On the policy front, Washington State excels in smoking regulations, if you value clean air. In 2006, the state legislature enacted a law prohibiting smoking in public gathering places and where people are employed and does not allow smoking within 25 feet of the entrances of these same locations. This law has changed my night life as I will now go out dancing or to a bar! I don’t come home and leave my smoke-filled clothes on the doorstep or take a late night shower so my pillow doesn’t smell like smoke in the morning!

What is lacking on the health policy front is any statewide or local plans to create age friendly communities. Granted there are local age-restricted 55+ plus communities, but evidence is mounting that perhaps my generation of seniors want more inclusive multi-generational communities with housing and transportation options that “create great neighborhoods for all ages!”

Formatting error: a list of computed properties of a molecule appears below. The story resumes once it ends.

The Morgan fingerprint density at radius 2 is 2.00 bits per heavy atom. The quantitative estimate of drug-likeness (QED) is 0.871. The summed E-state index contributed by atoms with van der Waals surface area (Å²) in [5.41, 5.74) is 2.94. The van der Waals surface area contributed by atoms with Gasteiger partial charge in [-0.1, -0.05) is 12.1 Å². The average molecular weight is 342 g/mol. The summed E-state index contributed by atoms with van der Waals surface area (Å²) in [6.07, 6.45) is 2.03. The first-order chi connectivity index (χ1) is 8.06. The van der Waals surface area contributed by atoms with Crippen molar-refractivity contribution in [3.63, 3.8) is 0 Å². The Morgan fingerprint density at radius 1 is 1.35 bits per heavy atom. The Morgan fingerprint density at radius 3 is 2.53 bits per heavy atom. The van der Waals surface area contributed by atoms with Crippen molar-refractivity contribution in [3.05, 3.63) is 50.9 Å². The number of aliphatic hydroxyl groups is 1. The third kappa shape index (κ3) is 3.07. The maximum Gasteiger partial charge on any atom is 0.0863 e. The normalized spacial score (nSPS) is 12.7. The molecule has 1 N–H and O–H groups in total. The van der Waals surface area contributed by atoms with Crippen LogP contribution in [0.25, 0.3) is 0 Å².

Just last night I had a conversation with a 61-year old female colleague that said she is specifically looking for a multi-generational community as she ages. She is married, but never had children and has only one niece. Being dependent on just family for her community is not an option. She doesn’t know what her community will look like in 20 years, but knows she doesn’t want to be with “just old people.” Multi-age friendly communities need to include different housing sizes, price points, and accessibility that encourage and allow all ages and abilities to mix together in community.